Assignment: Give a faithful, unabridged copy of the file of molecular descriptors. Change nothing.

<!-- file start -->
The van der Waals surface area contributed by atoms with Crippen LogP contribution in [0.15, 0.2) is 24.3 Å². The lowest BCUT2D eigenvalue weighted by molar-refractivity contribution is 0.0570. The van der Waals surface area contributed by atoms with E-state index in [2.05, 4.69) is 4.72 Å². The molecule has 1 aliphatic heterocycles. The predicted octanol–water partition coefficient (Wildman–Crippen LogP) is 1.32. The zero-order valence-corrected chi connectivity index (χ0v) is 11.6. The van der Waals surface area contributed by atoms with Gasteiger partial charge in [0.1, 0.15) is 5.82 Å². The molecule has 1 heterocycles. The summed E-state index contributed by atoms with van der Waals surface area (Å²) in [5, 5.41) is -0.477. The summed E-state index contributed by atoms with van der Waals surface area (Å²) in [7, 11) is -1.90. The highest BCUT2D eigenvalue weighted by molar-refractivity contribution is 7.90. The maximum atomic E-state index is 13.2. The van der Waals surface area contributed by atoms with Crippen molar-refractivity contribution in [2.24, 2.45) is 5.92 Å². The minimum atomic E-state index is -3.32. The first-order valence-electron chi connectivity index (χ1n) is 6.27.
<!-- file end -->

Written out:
The van der Waals surface area contributed by atoms with Crippen LogP contribution in [0.15, 0.2) is 24.3 Å². The lowest BCUT2D eigenvalue weighted by molar-refractivity contribution is 0.0570. The van der Waals surface area contributed by atoms with E-state index in [2.05, 4.69) is 4.72 Å². The molecule has 1 aliphatic heterocycles. The predicted octanol–water partition coefficient (Wildman–Crippen LogP) is 1.32. The zero-order valence-corrected chi connectivity index (χ0v) is 11.6. The van der Waals surface area contributed by atoms with Gasteiger partial charge in [0.1, 0.15) is 5.82 Å². The molecule has 1 heterocycles. The summed E-state index contributed by atoms with van der Waals surface area (Å²) in [5, 5.41) is -0.477. The summed E-state index contributed by atoms with van der Waals surface area (Å²) in [7, 11) is -1.90. The highest BCUT2D eigenvalue weighted by molar-refractivity contribution is 7.90. The maximum atomic E-state index is 13.2. The van der Waals surface area contributed by atoms with Crippen molar-refractivity contribution in [2.24, 2.45) is 5.92 Å². The minimum atomic E-state index is -3.32. The first-order valence-electron chi connectivity index (χ1n) is 6.27.